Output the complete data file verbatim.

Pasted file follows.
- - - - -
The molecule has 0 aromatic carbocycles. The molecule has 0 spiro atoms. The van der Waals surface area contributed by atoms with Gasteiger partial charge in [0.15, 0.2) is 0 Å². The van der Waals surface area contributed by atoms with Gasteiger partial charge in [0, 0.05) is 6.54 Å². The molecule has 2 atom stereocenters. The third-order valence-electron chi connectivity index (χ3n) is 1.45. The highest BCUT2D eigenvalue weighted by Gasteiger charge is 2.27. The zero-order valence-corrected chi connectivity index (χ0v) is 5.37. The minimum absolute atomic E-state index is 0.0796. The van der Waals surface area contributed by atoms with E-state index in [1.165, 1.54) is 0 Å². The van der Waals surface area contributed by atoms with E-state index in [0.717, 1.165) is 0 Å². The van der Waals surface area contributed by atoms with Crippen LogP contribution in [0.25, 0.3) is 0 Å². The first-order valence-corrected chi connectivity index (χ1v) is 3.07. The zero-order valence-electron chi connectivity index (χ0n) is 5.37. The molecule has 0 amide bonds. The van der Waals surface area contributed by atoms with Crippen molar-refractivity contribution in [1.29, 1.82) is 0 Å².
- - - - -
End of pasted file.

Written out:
The molecule has 0 aromatic carbocycles. The molecule has 0 spiro atoms. The van der Waals surface area contributed by atoms with Gasteiger partial charge in [0.15, 0.2) is 0 Å². The van der Waals surface area contributed by atoms with Gasteiger partial charge in [0, 0.05) is 6.54 Å². The molecule has 2 atom stereocenters. The third-order valence-electron chi connectivity index (χ3n) is 1.45. The highest BCUT2D eigenvalue weighted by Gasteiger charge is 2.27. The zero-order valence-corrected chi connectivity index (χ0v) is 5.37. The minimum absolute atomic E-state index is 0.0796. The van der Waals surface area contributed by atoms with E-state index in [1.165, 1.54) is 0 Å². The van der Waals surface area contributed by atoms with E-state index in [0.717, 1.165) is 0 Å². The van der Waals surface area contributed by atoms with Crippen LogP contribution in [0.25, 0.3) is 0 Å². The first-order valence-corrected chi connectivity index (χ1v) is 3.07. The zero-order valence-electron chi connectivity index (χ0n) is 5.37. The molecule has 0 amide bonds. The van der Waals surface area contributed by atoms with Crippen molar-refractivity contribution in [1.29, 1.82) is 0 Å².